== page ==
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What Is Race?Four Philosophical Views$
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Joshua Glasgow, Sally Haslanger, Chike Jeffers, and Quayshawn Spencer

Print publication date: 2019

Print ISBN-13: 9780190610173

Published to Oxford Scholarship Online: June 2019

DOI: 10.1093/oso/9780190610173.001.0001

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Haslanger’s Reply to Glasgow, Jeffers, and Spencer

Haslanger’s Reply to Glasgow, Jeffers, and Spencer

(p.150) 5 Haslanger’s Reply to Glasgow, Jeffers, and Spencer
What Is Race?

Joshua Glasgow

Sally Haslanger

Chike Jeffers

Quayshawn Spencer

Oxford University Press

The concept of race has a troublesome history. It has been used to divide societies and subordinate groups in unjust ways. It has also been a source of pride and strength for the subordinate (as well as, unfortunately, for the dominant). Historically it has also carried assumptions of naturalness: races are natural kinds that exist independent of human thought and activity. In recent years, however, the naturalness of race has been challenged and replaced with the idea that race is socially constructed. This raises many important philosophical questions: How should one inquire into the concept of race when there is such broad controversy over what race is? What are the relevant phenomena to be considered? How should this inquiry take into account the social stakes, e.g. the potential impact of maintaining or rejecting the concept of race? Is it possible for concepts to evolve, or is conceptual replacement the only option? In Chapter 1, the author took up these methodological questions and positioned herself as a critical theorist considering what role the concept of race has in the social-political domain. Here she argues that there is a meaningful political conception of race that is important in order to address the history of racial injustice. This is compatible with there being different conceptions of race that are valuable in other contexts and for different purposes, e.g. for medical research, cultural empowerment. She argues that, although on this conception race is socially constructed, the resulting notion has a claim to being “our” concept of race.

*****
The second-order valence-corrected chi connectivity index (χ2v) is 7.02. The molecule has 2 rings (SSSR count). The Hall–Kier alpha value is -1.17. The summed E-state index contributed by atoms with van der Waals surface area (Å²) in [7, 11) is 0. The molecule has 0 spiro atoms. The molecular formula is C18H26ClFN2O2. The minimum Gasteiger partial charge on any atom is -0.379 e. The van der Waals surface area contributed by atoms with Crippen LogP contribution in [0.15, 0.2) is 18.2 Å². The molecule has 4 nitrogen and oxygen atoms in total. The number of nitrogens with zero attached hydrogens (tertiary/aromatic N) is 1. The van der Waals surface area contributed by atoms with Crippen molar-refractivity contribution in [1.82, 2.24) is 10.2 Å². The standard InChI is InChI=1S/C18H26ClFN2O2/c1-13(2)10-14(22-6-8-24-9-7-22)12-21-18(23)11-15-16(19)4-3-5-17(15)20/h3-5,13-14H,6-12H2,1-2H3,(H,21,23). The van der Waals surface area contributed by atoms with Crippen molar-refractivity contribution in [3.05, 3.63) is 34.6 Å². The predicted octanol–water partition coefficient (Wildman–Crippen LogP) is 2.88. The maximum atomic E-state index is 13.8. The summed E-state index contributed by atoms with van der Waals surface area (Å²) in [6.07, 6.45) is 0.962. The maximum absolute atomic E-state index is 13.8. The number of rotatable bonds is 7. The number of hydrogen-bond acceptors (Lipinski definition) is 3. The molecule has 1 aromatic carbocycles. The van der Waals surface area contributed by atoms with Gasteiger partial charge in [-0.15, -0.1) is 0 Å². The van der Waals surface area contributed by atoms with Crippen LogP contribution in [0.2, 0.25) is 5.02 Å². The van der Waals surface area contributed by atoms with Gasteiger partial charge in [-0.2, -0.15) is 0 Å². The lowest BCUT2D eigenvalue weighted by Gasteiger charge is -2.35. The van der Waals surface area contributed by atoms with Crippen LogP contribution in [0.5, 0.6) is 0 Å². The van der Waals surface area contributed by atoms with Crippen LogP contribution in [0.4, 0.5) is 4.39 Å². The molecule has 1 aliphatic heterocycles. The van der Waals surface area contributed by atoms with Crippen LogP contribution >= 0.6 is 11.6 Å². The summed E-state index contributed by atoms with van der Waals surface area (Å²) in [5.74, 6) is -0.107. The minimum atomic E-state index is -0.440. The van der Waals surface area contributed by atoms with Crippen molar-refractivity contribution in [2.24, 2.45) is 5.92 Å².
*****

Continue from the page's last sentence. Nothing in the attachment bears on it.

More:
Keywords:   race, racism, social construction, critical theory, conceptual amelioration, conceptual engineering, conceptual pragmatism, racial justice

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